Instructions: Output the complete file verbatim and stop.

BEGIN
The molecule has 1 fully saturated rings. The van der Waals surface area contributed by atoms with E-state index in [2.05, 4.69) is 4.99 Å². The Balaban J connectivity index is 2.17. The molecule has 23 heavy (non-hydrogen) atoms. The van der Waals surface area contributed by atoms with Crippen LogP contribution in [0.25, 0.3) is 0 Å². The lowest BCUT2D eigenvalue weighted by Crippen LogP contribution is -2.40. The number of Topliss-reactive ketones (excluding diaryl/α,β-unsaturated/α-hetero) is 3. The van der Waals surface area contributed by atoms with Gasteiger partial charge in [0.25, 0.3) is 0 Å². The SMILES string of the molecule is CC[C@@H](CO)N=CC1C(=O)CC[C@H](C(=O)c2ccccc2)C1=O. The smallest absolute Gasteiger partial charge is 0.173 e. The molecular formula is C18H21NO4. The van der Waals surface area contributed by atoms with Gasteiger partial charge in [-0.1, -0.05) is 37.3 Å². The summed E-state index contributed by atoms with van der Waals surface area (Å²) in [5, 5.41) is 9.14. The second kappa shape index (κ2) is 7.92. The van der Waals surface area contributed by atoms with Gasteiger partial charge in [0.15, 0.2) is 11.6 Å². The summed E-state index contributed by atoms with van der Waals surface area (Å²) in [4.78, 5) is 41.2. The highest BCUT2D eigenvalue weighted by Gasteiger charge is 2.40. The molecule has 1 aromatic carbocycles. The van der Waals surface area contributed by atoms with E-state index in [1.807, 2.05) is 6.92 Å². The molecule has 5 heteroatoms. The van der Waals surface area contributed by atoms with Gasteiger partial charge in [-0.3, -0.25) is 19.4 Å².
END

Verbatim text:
The molecule has 1 fully saturated rings. The van der Waals surface area contributed by atoms with E-state index in [2.05, 4.69) is 4.99 Å². The Balaban J connectivity index is 2.17. The molecule has 23 heavy (non-hydrogen) atoms. The van der Waals surface area contributed by atoms with Crippen LogP contribution in [0.25, 0.3) is 0 Å². The lowest BCUT2D eigenvalue weighted by Crippen LogP contribution is -2.40. The number of Topliss-reactive ketones (excluding diaryl/α,β-unsaturated/α-hetero) is 3. The van der Waals surface area contributed by atoms with Gasteiger partial charge in [0.25, 0.3) is 0 Å². The SMILES string of the molecule is CC[C@@H](CO)N=CC1C(=O)CC[C@H](C(=O)c2ccccc2)C1=O. The smallest absolute Gasteiger partial charge is 0.173 e. The molecular formula is C18H21NO4. The van der Waals surface area contributed by atoms with Gasteiger partial charge in [-0.1, -0.05) is 37.3 Å². The summed E-state index contributed by atoms with van der Waals surface area (Å²) in [5, 5.41) is 9.14. The second kappa shape index (κ2) is 7.92. The van der Waals surface area contributed by atoms with Gasteiger partial charge in [0.15, 0.2) is 11.6 Å². The summed E-state index contributed by atoms with van der Waals surface area (Å²) in [4.78, 5) is 41.2. The highest BCUT2D eigenvalue weighted by Gasteiger charge is 2.40. The molecule has 1 aromatic carbocycles. The van der Waals surface area contributed by atoms with E-state index in [1.807, 2.05) is 6.92 Å². The molecule has 5 heteroatoms. The van der Waals surface area contributed by atoms with Gasteiger partial charge in [-0.3, -0.25) is 19.4 Å².